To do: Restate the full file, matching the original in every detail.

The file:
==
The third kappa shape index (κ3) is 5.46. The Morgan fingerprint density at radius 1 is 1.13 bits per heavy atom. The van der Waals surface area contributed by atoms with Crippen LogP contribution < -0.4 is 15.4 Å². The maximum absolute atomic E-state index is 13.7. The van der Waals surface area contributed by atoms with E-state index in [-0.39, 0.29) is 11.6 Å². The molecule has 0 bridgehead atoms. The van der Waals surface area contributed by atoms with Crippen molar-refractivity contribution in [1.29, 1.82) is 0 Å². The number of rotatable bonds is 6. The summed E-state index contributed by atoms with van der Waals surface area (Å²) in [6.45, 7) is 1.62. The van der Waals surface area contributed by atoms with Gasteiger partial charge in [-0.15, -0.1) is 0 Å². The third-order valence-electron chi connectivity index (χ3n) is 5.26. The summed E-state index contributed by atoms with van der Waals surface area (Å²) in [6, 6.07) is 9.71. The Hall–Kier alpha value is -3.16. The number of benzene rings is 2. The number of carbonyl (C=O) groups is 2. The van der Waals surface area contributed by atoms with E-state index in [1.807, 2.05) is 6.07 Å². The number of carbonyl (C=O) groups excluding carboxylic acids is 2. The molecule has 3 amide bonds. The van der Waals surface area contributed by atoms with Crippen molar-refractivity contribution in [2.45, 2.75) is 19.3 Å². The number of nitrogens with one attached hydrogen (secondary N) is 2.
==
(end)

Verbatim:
The third kappa shape index (κ3) is 5.46. The Morgan fingerprint density at radius 1 is 1.13 bits per heavy atom. The van der Waals surface area contributed by atoms with Crippen LogP contribution < -0.4 is 15.4 Å². The maximum absolute atomic E-state index is 13.7. The van der Waals surface area contributed by atoms with E-state index in [-0.39, 0.29) is 11.6 Å². The molecule has 0 bridgehead atoms. The van der Waals surface area contributed by atoms with Crippen molar-refractivity contribution in [1.29, 1.82) is 0 Å². The number of rotatable bonds is 6. The summed E-state index contributed by atoms with van der Waals surface area (Å²) in [6.45, 7) is 1.62. The van der Waals surface area contributed by atoms with Gasteiger partial charge in [-0.15, -0.1) is 0 Å². The third-order valence-electron chi connectivity index (χ3n) is 5.26. The summed E-state index contributed by atoms with van der Waals surface area (Å²) in [6, 6.07) is 9.71. The Hall–Kier alpha value is -3.16. The number of benzene rings is 2. The number of carbonyl (C=O) groups is 2. The van der Waals surface area contributed by atoms with E-state index in [1.807, 2.05) is 6.07 Å². The number of carbonyl (C=O) groups excluding carboxylic acids is 2. The molecule has 3 amide bonds. The van der Waals surface area contributed by atoms with Crippen molar-refractivity contribution in [2.45, 2.75) is 19.3 Å². The number of nitrogens with one attached hydrogen (secondary N) is 2.